Mariano Rajoy, Spain’s prime minister, is seeking support from fellow eurozone leaders in his bid to soften his country’s deficit reduction targets, raising concerns about political interference in the bloc’s new fiscal rules.

Mr Rajoy, whose Popular party (PP) government took power at the end of last year, said on Wednesday that Spain would do “everything we can” to cut the budget deficit because the public sector could not carry on spending €90bn more than it earned each year.

However, an imminent economic recession and a worse than expected legacy from the previous, Socialist government – the 2011 deficit was 8.5 per cent of gross domestic product compared with a target of 6 per cent – will make it hard to meet the EU-agreed deficit target of 4.4 per cent of GDP this year.

“There is an in-depth debate: is it logical to maintain targets as if nothing had happened?” said Joaquín Almunia, Spain’s European commissioner. “That is a political discussion that may start tomorrow in the European Council and I think it is better to have this discussion with as much data as possible on the table.”

Publicly, José Manuel Barroso, the Commission president, has reiterated his view that his staff cannot yet make a judgment on whether to adjust Spain’s deficit targets.

“We do not yet have a full picture of Spanish fiscal slippage last year and the reasons for that fiscal slippage,” Mr Barroso told a pre-summit news conference.

EU officials said Spain must first complete its 2012 budget, expected at the end of March, before the Commission can make an informed decision.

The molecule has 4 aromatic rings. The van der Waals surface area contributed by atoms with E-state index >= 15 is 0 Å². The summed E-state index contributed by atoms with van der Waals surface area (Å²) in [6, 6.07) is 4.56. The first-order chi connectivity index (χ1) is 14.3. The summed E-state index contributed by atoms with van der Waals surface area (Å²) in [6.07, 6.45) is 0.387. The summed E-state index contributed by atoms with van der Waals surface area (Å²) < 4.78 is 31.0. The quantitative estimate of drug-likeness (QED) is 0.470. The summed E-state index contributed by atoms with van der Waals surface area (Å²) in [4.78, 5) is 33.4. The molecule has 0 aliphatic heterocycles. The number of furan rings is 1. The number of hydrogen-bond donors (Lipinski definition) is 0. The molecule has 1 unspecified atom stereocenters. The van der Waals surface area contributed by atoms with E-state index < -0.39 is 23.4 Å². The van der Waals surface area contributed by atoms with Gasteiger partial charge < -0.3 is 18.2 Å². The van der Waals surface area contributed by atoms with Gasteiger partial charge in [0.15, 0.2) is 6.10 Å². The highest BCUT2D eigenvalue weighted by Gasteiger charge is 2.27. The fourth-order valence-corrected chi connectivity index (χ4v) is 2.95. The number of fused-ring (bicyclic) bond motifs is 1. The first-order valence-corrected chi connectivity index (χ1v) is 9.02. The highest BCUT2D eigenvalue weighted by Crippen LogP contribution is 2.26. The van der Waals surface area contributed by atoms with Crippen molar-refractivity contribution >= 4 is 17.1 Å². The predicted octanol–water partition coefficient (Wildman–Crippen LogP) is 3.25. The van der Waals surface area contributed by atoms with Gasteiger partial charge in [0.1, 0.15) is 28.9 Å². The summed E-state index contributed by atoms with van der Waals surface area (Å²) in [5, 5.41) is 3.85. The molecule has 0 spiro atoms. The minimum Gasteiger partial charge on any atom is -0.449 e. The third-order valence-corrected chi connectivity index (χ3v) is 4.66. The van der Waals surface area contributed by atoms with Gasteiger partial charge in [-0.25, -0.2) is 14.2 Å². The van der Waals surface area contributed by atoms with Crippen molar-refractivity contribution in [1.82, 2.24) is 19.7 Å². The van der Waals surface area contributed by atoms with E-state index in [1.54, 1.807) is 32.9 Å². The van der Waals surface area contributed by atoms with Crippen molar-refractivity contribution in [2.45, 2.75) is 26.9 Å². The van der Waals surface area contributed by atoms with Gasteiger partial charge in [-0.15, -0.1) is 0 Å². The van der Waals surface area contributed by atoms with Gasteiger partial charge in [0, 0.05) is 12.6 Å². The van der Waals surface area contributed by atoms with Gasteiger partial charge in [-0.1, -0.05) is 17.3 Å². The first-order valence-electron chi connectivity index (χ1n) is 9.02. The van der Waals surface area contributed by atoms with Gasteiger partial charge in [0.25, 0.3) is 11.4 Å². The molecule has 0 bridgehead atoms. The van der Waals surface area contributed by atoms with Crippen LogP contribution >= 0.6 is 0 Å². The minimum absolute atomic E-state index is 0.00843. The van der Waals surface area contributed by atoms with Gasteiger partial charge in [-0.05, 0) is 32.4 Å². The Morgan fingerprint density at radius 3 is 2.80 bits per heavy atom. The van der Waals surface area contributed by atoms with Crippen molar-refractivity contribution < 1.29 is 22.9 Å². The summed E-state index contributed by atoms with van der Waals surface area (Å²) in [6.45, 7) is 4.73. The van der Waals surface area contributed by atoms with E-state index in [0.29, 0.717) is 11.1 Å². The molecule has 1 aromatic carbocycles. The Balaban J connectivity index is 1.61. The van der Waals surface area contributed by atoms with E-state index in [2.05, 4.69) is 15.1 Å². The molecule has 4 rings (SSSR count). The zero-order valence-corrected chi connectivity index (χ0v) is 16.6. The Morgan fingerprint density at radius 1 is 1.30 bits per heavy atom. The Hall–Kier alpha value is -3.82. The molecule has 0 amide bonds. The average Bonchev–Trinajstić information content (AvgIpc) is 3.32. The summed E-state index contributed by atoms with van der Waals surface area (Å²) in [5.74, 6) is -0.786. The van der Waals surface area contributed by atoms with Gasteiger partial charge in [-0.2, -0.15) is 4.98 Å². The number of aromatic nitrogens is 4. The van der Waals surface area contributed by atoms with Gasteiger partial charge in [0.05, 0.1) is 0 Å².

Privately, the Spanish push has caused consternation within the Commission, where officials view the effort as an improper politicisation of what is supposed to be a technocratic judgment by staff economists.

Many eurozone policymakers now regard the watering down of eurozone fiscal rules at the behest of the French and German governments in 2003 as one of the causes of the bloc’s current woes.

Mr Rajoy’s efforts have also angered smaller eurozone countries and governments in similar binds with the European Commission. Several senior European diplomats said they viewed the Spanish efforts as an attempt by a large member state to get special treatment not afforded to smaller countries.

“It would question the entire economic governance tool kit,” said one senior diplomat from a smaller country that has had a tough fight with the Commission on its deficit targets. “We hope there is equal treatment.”